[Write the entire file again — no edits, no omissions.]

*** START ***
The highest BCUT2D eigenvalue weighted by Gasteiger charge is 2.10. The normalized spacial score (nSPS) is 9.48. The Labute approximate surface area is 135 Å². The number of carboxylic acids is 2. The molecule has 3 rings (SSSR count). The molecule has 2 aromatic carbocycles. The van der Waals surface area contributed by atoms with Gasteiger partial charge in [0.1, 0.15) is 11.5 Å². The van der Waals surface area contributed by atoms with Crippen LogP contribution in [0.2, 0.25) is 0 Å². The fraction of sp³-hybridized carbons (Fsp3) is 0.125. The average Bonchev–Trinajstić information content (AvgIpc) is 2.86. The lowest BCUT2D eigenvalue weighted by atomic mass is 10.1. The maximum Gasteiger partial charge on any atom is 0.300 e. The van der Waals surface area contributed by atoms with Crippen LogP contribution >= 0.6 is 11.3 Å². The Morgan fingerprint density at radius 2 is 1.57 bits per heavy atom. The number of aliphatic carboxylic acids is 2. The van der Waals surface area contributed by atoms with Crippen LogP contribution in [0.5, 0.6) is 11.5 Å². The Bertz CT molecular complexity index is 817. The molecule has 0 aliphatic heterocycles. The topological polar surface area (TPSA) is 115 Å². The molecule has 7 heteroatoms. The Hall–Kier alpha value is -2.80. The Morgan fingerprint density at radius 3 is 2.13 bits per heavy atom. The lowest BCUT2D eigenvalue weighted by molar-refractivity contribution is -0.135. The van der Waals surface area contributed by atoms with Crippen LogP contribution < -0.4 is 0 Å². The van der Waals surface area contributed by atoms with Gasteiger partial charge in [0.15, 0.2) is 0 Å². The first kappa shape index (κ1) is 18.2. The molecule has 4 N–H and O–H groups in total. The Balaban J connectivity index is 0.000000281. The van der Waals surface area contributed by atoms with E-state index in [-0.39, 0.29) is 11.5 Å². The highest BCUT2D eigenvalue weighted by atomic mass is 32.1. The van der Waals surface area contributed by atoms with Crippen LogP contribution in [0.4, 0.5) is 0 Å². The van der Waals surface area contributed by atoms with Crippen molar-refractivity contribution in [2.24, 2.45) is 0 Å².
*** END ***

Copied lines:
The highest BCUT2D eigenvalue weighted by Gasteiger charge is 2.10. The normalized spacial score (nSPS) is 9.48. The Labute approximate surface area is 135 Å². The number of carboxylic acids is 2. The molecule has 3 rings (SSSR count). The molecule has 2 aromatic carbocycles. The van der Waals surface area contributed by atoms with Gasteiger partial charge in [0.1, 0.15) is 11.5 Å². The van der Waals surface area contributed by atoms with Crippen LogP contribution in [0.2, 0.25) is 0 Å². The fraction of sp³-hybridized carbons (Fsp3) is 0.125. The average Bonchev–Trinajstić information content (AvgIpc) is 2.86. The lowest BCUT2D eigenvalue weighted by atomic mass is 10.1. The maximum Gasteiger partial charge on any atom is 0.300 e. The van der Waals surface area contributed by atoms with Crippen LogP contribution >= 0.6 is 11.3 Å². The Morgan fingerprint density at radius 2 is 1.57 bits per heavy atom. The number of aliphatic carboxylic acids is 2. The van der Waals surface area contributed by atoms with Crippen LogP contribution in [0.5, 0.6) is 11.5 Å². The Bertz CT molecular complexity index is 817. The molecule has 0 aliphatic heterocycles. The topological polar surface area (TPSA) is 115 Å². The molecule has 7 heteroatoms. The Hall–Kier alpha value is -2.80. The Morgan fingerprint density at radius 3 is 2.13 bits per heavy atom. The lowest BCUT2D eigenvalue weighted by molar-refractivity contribution is -0.135. The van der Waals surface area contributed by atoms with Crippen LogP contribution < -0.4 is 0 Å². The van der Waals surface area contributed by atoms with Gasteiger partial charge in [0.15, 0.2) is 0 Å². The first kappa shape index (κ1) is 18.2. The molecule has 4 N–H and O–H groups in total. The Balaban J connectivity index is 0.000000281. The van der Waals surface area contributed by atoms with E-state index in [-0.39, 0.29) is 11.5 Å². The highest BCUT2D eigenvalue weighted by atomic mass is 32.1. The van der Waals surface area contributed by atoms with Crippen LogP contribution in [0.4, 0.5) is 0 Å². The van der Waals surface area contributed by atoms with Crippen molar-refractivity contribution in [2.24, 2.45) is 0 Å².